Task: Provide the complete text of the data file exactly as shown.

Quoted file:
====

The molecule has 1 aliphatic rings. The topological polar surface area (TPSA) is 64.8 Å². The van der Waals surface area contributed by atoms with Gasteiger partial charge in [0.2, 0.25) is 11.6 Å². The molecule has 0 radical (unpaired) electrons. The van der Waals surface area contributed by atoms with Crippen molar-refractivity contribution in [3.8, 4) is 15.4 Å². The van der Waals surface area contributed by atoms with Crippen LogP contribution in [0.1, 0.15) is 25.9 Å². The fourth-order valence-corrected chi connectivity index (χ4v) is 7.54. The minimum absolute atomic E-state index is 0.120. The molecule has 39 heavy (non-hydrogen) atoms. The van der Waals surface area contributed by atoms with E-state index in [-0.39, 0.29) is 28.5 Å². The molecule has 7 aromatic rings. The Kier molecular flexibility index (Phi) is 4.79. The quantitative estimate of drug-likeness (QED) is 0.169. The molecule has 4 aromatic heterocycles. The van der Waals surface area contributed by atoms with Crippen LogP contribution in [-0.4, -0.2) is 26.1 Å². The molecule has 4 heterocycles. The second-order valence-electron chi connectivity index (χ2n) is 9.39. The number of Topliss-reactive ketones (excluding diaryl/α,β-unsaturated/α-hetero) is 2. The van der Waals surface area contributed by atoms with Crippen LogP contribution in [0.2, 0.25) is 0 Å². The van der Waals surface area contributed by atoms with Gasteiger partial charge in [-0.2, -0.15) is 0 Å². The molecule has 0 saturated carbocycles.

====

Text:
The molecule has 1 aliphatic rings. The topological polar surface area (TPSA) is 64.8 Å². The van der Waals surface area contributed by atoms with Gasteiger partial charge in [0.2, 0.25) is 11.6 Å². The molecule has 0 radical (unpaired) electrons. The van der Waals surface area contributed by atoms with Crippen molar-refractivity contribution in [3.8, 4) is 15.4 Å². The van der Waals surface area contributed by atoms with Crippen LogP contribution in [0.1, 0.15) is 25.9 Å². The fourth-order valence-corrected chi connectivity index (χ4v) is 7.54. The minimum absolute atomic E-state index is 0.120. The molecule has 39 heavy (non-hydrogen) atoms. The van der Waals surface area contributed by atoms with E-state index in [-0.39, 0.29) is 28.5 Å². The molecule has 7 aromatic rings. The Kier molecular flexibility index (Phi) is 4.79. The quantitative estimate of drug-likeness (QED) is 0.169. The molecule has 4 aromatic heterocycles. The van der Waals surface area contributed by atoms with Crippen LogP contribution in [-0.4, -0.2) is 26.1 Å². The molecule has 4 heterocycles. The second-order valence-electron chi connectivity index (χ2n) is 9.39. The number of Topliss-reactive ketones (excluding diaryl/α,β-unsaturated/α-hetero) is 2. The van der Waals surface area contributed by atoms with Crippen LogP contribution in [0.2, 0.25) is 0 Å². The van der Waals surface area contributed by atoms with Gasteiger partial charge in [-0.2, -0.15) is 0 Å². The molecule has 0 saturated carbocycles.